Authors Never Suffer From L’esprit de l’escalier

My husband was reading a commentary written by Charles Krauthammer in which he used the French phrase, L’esprit de l’escalier. Evidently it means “staircase wit” that refers to the universal situation in which we’re left speechless by some sort of rudeness or verbal attack, and only later can we imagine all kinds of appropriate retaliations.

In its original French usage, the author first explained that if a sensitive man is (understandably) overwhelmed by an argument against him, he becomes confused and can only think clearly again when he reaches the bottom of the stairs – in this case, referring to the architecture of the classic European hotel or mansion where the reception room is located one floor above, so for this author to reach the bottom of the stairs it means once he’s left the party.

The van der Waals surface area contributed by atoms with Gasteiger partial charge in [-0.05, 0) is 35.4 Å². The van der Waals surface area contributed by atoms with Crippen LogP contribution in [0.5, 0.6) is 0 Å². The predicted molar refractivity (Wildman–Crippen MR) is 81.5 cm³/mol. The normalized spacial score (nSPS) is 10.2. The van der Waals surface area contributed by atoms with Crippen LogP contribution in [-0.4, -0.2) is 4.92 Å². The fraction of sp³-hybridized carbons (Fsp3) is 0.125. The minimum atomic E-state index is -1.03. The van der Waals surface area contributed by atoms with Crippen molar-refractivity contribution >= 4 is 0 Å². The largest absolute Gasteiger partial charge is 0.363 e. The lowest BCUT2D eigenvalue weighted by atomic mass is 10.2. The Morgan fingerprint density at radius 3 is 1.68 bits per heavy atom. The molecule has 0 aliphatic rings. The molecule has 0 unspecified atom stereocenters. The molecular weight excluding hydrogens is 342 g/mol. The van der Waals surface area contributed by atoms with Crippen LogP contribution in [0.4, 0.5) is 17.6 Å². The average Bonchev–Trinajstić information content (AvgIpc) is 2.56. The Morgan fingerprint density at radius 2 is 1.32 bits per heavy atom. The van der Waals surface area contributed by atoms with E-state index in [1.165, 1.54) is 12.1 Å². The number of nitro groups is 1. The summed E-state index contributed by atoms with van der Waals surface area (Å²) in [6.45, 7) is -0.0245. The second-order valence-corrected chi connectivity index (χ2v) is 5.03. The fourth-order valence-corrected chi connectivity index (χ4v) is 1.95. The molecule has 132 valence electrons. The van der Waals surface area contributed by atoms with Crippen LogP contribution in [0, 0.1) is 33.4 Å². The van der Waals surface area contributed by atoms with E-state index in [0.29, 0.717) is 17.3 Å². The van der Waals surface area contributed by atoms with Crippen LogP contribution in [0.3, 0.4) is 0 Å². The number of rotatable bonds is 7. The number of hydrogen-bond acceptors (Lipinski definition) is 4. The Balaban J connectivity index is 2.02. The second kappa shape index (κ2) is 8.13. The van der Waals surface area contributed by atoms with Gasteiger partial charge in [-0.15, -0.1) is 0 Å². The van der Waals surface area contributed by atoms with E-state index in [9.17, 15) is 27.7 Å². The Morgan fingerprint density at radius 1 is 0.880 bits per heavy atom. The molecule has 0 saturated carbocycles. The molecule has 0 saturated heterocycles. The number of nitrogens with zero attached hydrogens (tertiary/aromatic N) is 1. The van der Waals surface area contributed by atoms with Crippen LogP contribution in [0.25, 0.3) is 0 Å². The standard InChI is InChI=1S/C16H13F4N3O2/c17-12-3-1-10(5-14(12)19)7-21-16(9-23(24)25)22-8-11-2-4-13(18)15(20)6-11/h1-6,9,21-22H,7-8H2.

In real life this happens to all of us at one time or another. But as an author giving voice to my characters, I can honestly proclaim this never happens unless I want it to. That is, of course, because I’m a better re-writer than writer. I have all the time in the world to get to the bottom of the staircase and calmly search for appropriate reaction to every surprise situation in which my characters might find themselves.

I’ve often wished life would imitate art a bit more often . . . at least the good parts.

Here’s to a week ahead in which the right words come at the right time, especially if they’re uplifting.

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